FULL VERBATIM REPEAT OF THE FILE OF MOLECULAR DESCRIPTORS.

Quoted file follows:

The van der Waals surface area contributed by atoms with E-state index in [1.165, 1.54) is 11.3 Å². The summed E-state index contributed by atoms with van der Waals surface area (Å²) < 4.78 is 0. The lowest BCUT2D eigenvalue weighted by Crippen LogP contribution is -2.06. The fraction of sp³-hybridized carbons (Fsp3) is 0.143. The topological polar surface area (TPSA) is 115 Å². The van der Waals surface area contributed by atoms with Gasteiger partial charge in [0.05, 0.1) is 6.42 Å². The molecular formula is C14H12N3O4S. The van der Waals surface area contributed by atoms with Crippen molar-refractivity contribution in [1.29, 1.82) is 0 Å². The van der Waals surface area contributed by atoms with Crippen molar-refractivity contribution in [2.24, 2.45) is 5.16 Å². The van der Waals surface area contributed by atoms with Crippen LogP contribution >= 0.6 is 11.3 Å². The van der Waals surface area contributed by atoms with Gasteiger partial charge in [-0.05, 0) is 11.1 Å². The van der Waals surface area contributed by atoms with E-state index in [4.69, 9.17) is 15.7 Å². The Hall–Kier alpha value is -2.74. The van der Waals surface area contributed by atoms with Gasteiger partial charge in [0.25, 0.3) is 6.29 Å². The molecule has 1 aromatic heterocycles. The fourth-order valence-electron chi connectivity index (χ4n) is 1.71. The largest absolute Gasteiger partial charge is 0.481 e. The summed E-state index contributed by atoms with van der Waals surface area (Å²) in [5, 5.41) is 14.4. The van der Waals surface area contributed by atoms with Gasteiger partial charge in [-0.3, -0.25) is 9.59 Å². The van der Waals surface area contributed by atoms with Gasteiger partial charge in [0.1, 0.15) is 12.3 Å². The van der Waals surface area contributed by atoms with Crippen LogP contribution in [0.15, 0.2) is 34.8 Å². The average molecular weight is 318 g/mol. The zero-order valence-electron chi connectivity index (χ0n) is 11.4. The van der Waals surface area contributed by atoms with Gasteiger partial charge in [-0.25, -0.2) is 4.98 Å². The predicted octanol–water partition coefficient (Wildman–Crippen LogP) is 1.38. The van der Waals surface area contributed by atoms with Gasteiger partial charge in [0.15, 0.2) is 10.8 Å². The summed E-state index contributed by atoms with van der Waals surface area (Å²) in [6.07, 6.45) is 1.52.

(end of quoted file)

The van der Waals surface area contributed by atoms with E-state index in [1.165, 1.54) is 11.3 Å². The summed E-state index contributed by atoms with van der Waals surface area (Å²) < 4.78 is 0. The lowest BCUT2D eigenvalue weighted by Crippen LogP contribution is -2.06. The fraction of sp³-hybridized carbons (Fsp3) is 0.143. The topological polar surface area (TPSA) is 115 Å². The van der Waals surface area contributed by atoms with Gasteiger partial charge in [0.05, 0.1) is 6.42 Å². The molecular formula is C14H12N3O4S. The van der Waals surface area contributed by atoms with Crippen molar-refractivity contribution in [1.29, 1.82) is 0 Å². The van der Waals surface area contributed by atoms with Crippen molar-refractivity contribution in [2.24, 2.45) is 5.16 Å². The van der Waals surface area contributed by atoms with Crippen LogP contribution >= 0.6 is 11.3 Å². The van der Waals surface area contributed by atoms with Gasteiger partial charge in [-0.05, 0) is 11.1 Å². The van der Waals surface area contributed by atoms with E-state index in [4.69, 9.17) is 15.7 Å². The Hall–Kier alpha value is -2.74. The van der Waals surface area contributed by atoms with Gasteiger partial charge in [0.25, 0.3) is 6.29 Å². The molecule has 1 aromatic heterocycles. The fourth-order valence-electron chi connectivity index (χ4n) is 1.71. The largest absolute Gasteiger partial charge is 0.481 e. The summed E-state index contributed by atoms with van der Waals surface area (Å²) in [5, 5.41) is 14.4. The van der Waals surface area contributed by atoms with Gasteiger partial charge in [-0.3, -0.25) is 9.59 Å². The van der Waals surface area contributed by atoms with Gasteiger partial charge in [0.1, 0.15) is 12.3 Å². The van der Waals surface area contributed by atoms with Crippen LogP contribution in [0.15, 0.2) is 34.8 Å². The average molecular weight is 318 g/mol. The zero-order valence-electron chi connectivity index (χ0n) is 11.4. The van der Waals surface area contributed by atoms with Gasteiger partial charge in [-0.25, -0.2) is 4.98 Å². The predicted octanol–water partition coefficient (Wildman–Crippen LogP) is 1.38. The van der Waals surface area contributed by atoms with Gasteiger partial charge in [0.15, 0.2) is 10.8 Å². The summed E-state index contributed by atoms with van der Waals surface area (Å²) in [6.07, 6.45) is 1.52.